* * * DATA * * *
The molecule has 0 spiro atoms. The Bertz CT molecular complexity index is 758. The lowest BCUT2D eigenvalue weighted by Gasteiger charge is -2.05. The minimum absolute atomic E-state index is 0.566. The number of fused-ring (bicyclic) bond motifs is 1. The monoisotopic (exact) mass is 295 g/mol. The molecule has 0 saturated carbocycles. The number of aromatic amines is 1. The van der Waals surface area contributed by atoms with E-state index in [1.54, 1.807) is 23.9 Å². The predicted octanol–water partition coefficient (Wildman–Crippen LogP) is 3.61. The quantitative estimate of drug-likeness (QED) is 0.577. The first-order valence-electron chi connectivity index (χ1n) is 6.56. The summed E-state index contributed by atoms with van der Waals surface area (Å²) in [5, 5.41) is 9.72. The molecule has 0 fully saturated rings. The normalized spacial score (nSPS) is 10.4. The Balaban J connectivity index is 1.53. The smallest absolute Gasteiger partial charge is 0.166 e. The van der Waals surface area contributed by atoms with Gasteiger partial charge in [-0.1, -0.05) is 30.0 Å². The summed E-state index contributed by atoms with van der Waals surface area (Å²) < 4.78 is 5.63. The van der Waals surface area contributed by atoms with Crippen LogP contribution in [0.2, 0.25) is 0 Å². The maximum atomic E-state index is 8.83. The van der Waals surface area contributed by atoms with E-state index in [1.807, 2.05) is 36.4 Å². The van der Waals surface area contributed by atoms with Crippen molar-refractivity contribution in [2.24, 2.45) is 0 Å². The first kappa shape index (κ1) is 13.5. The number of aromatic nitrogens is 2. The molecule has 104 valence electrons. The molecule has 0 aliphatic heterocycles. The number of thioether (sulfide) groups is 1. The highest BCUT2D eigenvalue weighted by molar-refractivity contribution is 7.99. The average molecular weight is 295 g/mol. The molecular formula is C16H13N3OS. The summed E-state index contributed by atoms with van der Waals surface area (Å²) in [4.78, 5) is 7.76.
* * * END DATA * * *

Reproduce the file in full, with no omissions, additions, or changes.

The molecule has 0 spiro atoms. The Bertz CT molecular complexity index is 758. The lowest BCUT2D eigenvalue weighted by Gasteiger charge is -2.05. The minimum absolute atomic E-state index is 0.566. The number of fused-ring (bicyclic) bond motifs is 1. The monoisotopic (exact) mass is 295 g/mol. The molecule has 0 saturated carbocycles. The number of aromatic amines is 1. The van der Waals surface area contributed by atoms with E-state index in [1.54, 1.807) is 23.9 Å². The predicted octanol–water partition coefficient (Wildman–Crippen LogP) is 3.61. The quantitative estimate of drug-likeness (QED) is 0.577. The first-order valence-electron chi connectivity index (χ1n) is 6.56. The summed E-state index contributed by atoms with van der Waals surface area (Å²) in [5, 5.41) is 9.72. The molecule has 0 fully saturated rings. The normalized spacial score (nSPS) is 10.4. The Balaban J connectivity index is 1.53. The smallest absolute Gasteiger partial charge is 0.166 e. The van der Waals surface area contributed by atoms with Gasteiger partial charge in [-0.1, -0.05) is 30.0 Å². The summed E-state index contributed by atoms with van der Waals surface area (Å²) < 4.78 is 5.63. The van der Waals surface area contributed by atoms with Crippen LogP contribution in [0.2, 0.25) is 0 Å². The maximum atomic E-state index is 8.83. The van der Waals surface area contributed by atoms with E-state index in [1.807, 2.05) is 36.4 Å². The van der Waals surface area contributed by atoms with Crippen molar-refractivity contribution in [2.24, 2.45) is 0 Å². The first kappa shape index (κ1) is 13.5. The number of aromatic nitrogens is 2. The molecule has 104 valence electrons. The molecule has 0 aliphatic heterocycles. The number of thioether (sulfide) groups is 1. The highest BCUT2D eigenvalue weighted by molar-refractivity contribution is 7.99. The average molecular weight is 295 g/mol. The molecular formula is C16H13N3OS. The summed E-state index contributed by atoms with van der Waals surface area (Å²) in [4.78, 5) is 7.76.